GRID: States are increasingly guaranteeing utilities the right of first refusal to build large transmission lines in their service areas, limiting competition that some say would spur more projects and lower costs. (E&E News)

ALSO:
• In 2022, the power sector will likely prioritize reliability and storage, gear up for cyberattacks, and face increasing federal oversight when it comes to gas and transmission infrastructure, experts predict. (Utility Dive)
• Grid operator MISO’s proposal to ensure adequate power supply in its territory amid the shift to renewable energy draws mixed reviews from states, utilities, large power users and clean energy advocates. (Utility Dive)

POLITICS: Some Democrats are wary of splitting climate provisions from the Build Back Better bill, fearing its other provisions won’t be passed unless the package is kept together. (Washington Post)

OVERSIGHT:
• Utilities and power generators testify in favor of allowing the U.S. EPA to regulate power plant emissions as coal companies and Republican-led states fight the oversight at the Supreme Court. (E&E News)
• The EPA’s steps to regulate coal ash disposal affects not just power plants but cryptocurrency miners using former coal-fired plants to power their operations. (E&E News)

OIL & GAS:
• The Biden administration announces how states can apply for funding from the $4.7 billion federal campaign to clean up orphaned oil and gas wells. (Engineering News-Record)
• Experts criticize Exxon Mobil’s announcement of its “ambition” to reach net-zero carbon emissions in its operations by 2050 as too little, too late. (ABC News)
New Mexico’s new requirements for reporting venting and flaring reveal the state’s oil and gas facilities have been emitting far more methane and other greenhouse gases than previously reported. (Capital & Main)

UTILITIES: A decade-long shift from coal to wind power has helped stabilize rates for Minnesota’s largest generation and transmission cooperative, part of a trend being seen at other rural co-ops, too. (Energy News Network, MPR News)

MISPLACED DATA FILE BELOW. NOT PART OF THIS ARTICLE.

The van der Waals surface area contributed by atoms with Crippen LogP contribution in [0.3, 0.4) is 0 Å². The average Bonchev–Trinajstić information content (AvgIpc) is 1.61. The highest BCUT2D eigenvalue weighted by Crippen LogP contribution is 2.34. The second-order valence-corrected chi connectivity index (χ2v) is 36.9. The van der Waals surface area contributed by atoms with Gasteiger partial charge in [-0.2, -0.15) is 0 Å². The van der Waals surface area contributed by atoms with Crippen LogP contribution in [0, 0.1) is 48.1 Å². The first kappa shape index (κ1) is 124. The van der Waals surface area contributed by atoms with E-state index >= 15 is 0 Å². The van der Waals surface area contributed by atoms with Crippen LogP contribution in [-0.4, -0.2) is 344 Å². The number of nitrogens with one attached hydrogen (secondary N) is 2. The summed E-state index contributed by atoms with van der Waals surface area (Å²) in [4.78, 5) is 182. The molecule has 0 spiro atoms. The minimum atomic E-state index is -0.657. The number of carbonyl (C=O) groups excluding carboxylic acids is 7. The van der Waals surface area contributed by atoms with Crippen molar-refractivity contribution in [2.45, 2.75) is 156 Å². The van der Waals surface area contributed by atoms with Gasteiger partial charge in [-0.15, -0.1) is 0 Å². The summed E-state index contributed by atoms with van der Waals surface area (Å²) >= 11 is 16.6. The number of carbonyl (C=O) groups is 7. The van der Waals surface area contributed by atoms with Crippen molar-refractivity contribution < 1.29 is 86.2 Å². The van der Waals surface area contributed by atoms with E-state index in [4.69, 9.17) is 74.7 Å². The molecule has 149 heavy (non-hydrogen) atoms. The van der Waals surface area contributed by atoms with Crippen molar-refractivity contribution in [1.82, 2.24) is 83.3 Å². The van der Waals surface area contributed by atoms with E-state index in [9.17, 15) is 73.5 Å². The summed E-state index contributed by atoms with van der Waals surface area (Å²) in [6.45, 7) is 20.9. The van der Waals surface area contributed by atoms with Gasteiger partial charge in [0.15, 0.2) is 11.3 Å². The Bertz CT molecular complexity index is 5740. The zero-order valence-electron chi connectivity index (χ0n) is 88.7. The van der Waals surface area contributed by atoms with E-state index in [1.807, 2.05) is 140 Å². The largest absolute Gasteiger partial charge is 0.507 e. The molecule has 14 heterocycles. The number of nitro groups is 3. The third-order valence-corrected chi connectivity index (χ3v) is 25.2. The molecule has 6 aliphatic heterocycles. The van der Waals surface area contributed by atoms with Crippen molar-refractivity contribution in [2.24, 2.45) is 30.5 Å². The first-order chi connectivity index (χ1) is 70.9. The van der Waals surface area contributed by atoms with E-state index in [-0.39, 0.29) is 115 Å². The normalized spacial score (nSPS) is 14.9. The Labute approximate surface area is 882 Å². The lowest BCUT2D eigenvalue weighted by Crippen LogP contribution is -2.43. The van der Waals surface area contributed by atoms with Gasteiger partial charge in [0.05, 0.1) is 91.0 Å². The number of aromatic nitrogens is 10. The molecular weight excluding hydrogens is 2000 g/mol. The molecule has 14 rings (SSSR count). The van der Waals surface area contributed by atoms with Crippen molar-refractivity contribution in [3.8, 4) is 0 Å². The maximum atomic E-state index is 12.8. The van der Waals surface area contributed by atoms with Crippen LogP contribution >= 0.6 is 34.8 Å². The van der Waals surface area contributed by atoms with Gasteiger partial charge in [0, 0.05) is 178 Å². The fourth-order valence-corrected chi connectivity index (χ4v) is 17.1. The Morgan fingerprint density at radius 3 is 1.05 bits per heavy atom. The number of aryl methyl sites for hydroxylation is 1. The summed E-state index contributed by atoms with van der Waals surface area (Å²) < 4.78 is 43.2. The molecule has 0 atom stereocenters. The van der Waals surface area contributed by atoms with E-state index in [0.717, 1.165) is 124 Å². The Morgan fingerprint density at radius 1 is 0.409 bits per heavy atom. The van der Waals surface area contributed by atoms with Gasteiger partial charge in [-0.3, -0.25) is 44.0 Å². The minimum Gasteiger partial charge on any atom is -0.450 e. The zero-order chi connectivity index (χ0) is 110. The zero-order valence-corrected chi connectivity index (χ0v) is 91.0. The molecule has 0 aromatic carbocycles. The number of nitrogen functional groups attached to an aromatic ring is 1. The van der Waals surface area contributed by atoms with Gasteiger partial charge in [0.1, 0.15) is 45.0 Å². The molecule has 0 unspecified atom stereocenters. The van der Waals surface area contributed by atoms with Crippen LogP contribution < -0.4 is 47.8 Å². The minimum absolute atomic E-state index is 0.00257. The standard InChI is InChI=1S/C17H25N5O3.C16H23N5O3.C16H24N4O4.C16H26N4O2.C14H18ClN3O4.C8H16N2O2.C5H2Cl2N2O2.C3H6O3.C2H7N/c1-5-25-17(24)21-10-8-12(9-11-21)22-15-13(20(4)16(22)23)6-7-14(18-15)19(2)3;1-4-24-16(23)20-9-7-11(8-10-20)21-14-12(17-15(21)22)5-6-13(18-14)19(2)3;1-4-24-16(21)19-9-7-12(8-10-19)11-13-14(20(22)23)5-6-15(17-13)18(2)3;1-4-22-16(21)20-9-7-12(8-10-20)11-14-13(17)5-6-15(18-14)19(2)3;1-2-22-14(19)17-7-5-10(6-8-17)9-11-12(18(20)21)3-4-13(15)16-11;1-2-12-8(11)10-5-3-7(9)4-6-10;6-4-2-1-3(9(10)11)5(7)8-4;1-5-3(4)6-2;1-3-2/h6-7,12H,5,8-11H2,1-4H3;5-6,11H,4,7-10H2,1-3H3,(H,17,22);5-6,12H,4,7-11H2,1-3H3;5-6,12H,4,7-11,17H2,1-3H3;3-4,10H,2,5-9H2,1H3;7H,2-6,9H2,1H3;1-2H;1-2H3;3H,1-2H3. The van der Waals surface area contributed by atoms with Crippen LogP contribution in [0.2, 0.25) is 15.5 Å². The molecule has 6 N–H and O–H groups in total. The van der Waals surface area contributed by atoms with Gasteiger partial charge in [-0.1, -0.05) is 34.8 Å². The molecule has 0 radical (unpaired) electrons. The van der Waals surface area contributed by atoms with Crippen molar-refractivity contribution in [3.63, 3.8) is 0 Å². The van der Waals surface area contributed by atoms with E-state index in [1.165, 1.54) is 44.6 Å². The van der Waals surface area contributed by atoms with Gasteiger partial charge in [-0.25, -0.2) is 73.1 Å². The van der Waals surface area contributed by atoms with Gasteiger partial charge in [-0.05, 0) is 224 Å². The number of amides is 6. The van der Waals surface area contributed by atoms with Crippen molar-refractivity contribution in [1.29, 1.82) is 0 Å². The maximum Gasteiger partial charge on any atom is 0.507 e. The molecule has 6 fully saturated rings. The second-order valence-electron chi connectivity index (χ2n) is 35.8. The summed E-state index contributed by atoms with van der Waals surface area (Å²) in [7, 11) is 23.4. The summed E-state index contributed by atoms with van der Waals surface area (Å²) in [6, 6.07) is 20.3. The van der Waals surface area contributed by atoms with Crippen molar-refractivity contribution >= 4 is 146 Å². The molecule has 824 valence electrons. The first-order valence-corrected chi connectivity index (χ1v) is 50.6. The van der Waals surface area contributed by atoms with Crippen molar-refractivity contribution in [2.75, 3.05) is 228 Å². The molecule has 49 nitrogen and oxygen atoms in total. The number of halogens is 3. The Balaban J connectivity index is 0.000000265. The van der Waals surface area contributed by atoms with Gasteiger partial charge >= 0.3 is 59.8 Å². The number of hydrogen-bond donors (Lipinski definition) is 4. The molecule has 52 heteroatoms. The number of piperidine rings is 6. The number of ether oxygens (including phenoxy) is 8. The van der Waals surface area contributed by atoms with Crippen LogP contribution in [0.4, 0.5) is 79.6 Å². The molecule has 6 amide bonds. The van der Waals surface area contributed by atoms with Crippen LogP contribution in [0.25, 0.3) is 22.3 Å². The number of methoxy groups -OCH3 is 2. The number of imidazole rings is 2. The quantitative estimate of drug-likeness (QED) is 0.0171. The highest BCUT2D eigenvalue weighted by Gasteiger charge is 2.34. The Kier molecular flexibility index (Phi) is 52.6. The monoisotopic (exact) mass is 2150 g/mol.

CLIMATE:
• The U.S. Department of Agriculture announces plans to thin vegetation in 11 Western states to reduce wildfire risk. (New York Times)
• President Biden promised during his 2020 campaign to support climate lawsuits against polluters, but his administration has so far failed to do so. (E&E News)
• ExxonMobil attempts to use a Texas law to defend itself against California cities’ lawsuits accusing the company of downplaying and denying the climate crisis. (The Guardian)

TRANSPORTATION:
Several Connecticut environmental justice communities can soon replace 43 diesel-fueled school buses with electric models via a nearly $10 million funding boost stemming from the state’s Volkswagen emissions-cheating settlement. (Energy News Network)
New smart-transportation tools can map vulnerable communities and help trucks, vans, and cargo ships take routes that avoid those areas to lower their emissions impact. (Canary Media)

COMMENTARY: If Sen. Joe Manchin’s push for nuclear tax credits in the Build Back Better bill would guarantee the package’s passage, other lawmakers should get onboard, a columnist writes. (Bloomberg)

Kathryn Krawczyk

Kathryn brings her extensive editorial background to the Energy News Network team, where she oversees the early-morning production of ENN’s five email digest newsletters as well as distribution of ENN’s original journalism with other media outlets. From documenting chronic illness’ effect on college students to following the inner workings of Congress, Kathryn has built a broad experience in her more than five years working at major publications including The Week Magazine. Kathryn holds a Bachelor of Science in magazine journalism and information management and technology from Syracuse University.